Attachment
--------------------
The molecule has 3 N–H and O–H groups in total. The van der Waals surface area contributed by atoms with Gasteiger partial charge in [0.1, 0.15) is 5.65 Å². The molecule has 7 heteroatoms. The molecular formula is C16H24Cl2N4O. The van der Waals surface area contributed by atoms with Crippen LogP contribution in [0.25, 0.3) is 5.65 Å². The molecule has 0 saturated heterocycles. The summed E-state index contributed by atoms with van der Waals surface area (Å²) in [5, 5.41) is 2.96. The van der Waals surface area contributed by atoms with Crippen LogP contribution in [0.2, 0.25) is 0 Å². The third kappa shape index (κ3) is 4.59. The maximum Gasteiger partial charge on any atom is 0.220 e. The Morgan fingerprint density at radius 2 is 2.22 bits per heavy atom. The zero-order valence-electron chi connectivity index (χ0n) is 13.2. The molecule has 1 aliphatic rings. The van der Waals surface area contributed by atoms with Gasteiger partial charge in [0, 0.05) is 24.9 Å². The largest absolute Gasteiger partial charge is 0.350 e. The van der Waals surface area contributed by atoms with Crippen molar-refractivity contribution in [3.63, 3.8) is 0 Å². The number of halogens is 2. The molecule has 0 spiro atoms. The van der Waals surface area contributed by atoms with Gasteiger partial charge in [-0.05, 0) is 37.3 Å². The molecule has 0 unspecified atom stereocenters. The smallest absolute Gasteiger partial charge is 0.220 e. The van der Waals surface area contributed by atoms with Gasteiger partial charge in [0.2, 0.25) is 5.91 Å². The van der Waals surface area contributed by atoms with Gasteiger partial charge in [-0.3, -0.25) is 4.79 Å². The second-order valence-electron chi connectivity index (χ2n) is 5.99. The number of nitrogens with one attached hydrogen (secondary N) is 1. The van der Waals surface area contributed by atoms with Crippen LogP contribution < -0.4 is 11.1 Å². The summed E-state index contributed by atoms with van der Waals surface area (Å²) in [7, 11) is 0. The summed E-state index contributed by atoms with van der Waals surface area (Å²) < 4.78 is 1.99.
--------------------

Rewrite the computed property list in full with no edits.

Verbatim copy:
The molecule has 3 N–H and O–H groups in total. The van der Waals surface area contributed by atoms with Gasteiger partial charge in [0.1, 0.15) is 5.65 Å². The molecule has 7 heteroatoms. The molecular formula is C16H24Cl2N4O. The van der Waals surface area contributed by atoms with Crippen LogP contribution in [0.25, 0.3) is 5.65 Å². The molecule has 0 saturated heterocycles. The summed E-state index contributed by atoms with van der Waals surface area (Å²) in [5, 5.41) is 2.96. The van der Waals surface area contributed by atoms with Crippen LogP contribution in [0.2, 0.25) is 0 Å². The third kappa shape index (κ3) is 4.59. The maximum Gasteiger partial charge on any atom is 0.220 e. The Morgan fingerprint density at radius 2 is 2.22 bits per heavy atom. The zero-order valence-electron chi connectivity index (χ0n) is 13.2. The molecule has 1 aliphatic rings. The van der Waals surface area contributed by atoms with Gasteiger partial charge in [0, 0.05) is 24.9 Å². The largest absolute Gasteiger partial charge is 0.350 e. The van der Waals surface area contributed by atoms with Crippen molar-refractivity contribution in [3.63, 3.8) is 0 Å². The number of halogens is 2. The molecule has 0 spiro atoms. The van der Waals surface area contributed by atoms with Gasteiger partial charge in [-0.05, 0) is 37.3 Å². The molecule has 0 unspecified atom stereocenters. The smallest absolute Gasteiger partial charge is 0.220 e. The van der Waals surface area contributed by atoms with Gasteiger partial charge in [0.2, 0.25) is 5.91 Å². The van der Waals surface area contributed by atoms with Gasteiger partial charge in [-0.3, -0.25) is 4.79 Å². The second-order valence-electron chi connectivity index (χ2n) is 5.99. The number of nitrogens with one attached hydrogen (secondary N) is 1. The van der Waals surface area contributed by atoms with Crippen LogP contribution < -0.4 is 11.1 Å². The summed E-state index contributed by atoms with van der Waals surface area (Å²) in [7, 11) is 0. The summed E-state index contributed by atoms with van der Waals surface area (Å²) < 4.78 is 1.99.